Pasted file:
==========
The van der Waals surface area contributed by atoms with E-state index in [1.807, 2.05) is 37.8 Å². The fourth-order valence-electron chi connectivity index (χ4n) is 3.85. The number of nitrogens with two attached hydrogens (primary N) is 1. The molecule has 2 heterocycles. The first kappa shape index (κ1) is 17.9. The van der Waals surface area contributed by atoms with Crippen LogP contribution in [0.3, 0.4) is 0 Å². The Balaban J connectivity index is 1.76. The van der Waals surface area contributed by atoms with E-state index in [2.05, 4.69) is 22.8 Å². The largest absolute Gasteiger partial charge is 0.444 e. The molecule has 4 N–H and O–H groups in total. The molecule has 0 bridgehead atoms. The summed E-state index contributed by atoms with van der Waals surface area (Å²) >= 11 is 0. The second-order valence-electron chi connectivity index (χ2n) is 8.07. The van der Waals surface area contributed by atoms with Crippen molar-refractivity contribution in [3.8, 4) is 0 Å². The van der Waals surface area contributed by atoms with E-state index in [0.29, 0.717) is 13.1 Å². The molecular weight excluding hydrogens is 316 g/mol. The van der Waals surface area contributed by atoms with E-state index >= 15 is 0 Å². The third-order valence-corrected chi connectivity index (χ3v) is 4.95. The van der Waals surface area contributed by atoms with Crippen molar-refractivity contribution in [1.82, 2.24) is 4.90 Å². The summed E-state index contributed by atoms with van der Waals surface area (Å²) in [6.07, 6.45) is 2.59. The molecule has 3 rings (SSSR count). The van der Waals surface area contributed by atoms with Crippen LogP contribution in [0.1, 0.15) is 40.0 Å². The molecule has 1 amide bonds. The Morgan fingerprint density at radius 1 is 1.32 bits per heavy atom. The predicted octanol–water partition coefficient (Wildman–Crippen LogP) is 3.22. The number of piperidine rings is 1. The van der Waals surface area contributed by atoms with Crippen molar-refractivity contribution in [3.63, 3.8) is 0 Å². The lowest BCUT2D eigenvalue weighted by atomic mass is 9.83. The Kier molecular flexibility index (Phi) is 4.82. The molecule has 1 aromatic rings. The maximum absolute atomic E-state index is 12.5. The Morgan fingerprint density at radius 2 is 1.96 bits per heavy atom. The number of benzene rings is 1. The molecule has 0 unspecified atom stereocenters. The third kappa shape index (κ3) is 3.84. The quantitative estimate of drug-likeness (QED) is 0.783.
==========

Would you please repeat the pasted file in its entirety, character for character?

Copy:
The van der Waals surface area contributed by atoms with E-state index in [1.807, 2.05) is 37.8 Å². The fourth-order valence-electron chi connectivity index (χ4n) is 3.85. The number of nitrogens with two attached hydrogens (primary N) is 1. The molecule has 2 heterocycles. The first kappa shape index (κ1) is 17.9. The van der Waals surface area contributed by atoms with Crippen LogP contribution in [0.3, 0.4) is 0 Å². The Balaban J connectivity index is 1.76. The van der Waals surface area contributed by atoms with E-state index in [2.05, 4.69) is 22.8 Å². The largest absolute Gasteiger partial charge is 0.444 e. The molecule has 4 N–H and O–H groups in total. The molecule has 0 bridgehead atoms. The summed E-state index contributed by atoms with van der Waals surface area (Å²) >= 11 is 0. The second-order valence-electron chi connectivity index (χ2n) is 8.07. The van der Waals surface area contributed by atoms with Crippen molar-refractivity contribution in [3.8, 4) is 0 Å². The van der Waals surface area contributed by atoms with E-state index in [0.29, 0.717) is 13.1 Å². The molecular weight excluding hydrogens is 316 g/mol. The van der Waals surface area contributed by atoms with E-state index >= 15 is 0 Å². The third-order valence-corrected chi connectivity index (χ3v) is 4.95. The van der Waals surface area contributed by atoms with Crippen molar-refractivity contribution in [1.82, 2.24) is 4.90 Å². The summed E-state index contributed by atoms with van der Waals surface area (Å²) in [6.07, 6.45) is 2.59. The molecule has 3 rings (SSSR count). The van der Waals surface area contributed by atoms with Crippen LogP contribution in [0.1, 0.15) is 40.0 Å². The molecule has 1 amide bonds. The Morgan fingerprint density at radius 1 is 1.32 bits per heavy atom. The predicted octanol–water partition coefficient (Wildman–Crippen LogP) is 3.22. The number of piperidine rings is 1. The van der Waals surface area contributed by atoms with Crippen molar-refractivity contribution in [3.63, 3.8) is 0 Å². The lowest BCUT2D eigenvalue weighted by atomic mass is 9.83. The Kier molecular flexibility index (Phi) is 4.82. The molecule has 1 aromatic rings. The maximum absolute atomic E-state index is 12.5. The Morgan fingerprint density at radius 2 is 1.96 bits per heavy atom. The number of benzene rings is 1. The molecule has 0 unspecified atom stereocenters. The third kappa shape index (κ3) is 3.84. The quantitative estimate of drug-likeness (QED) is 0.783.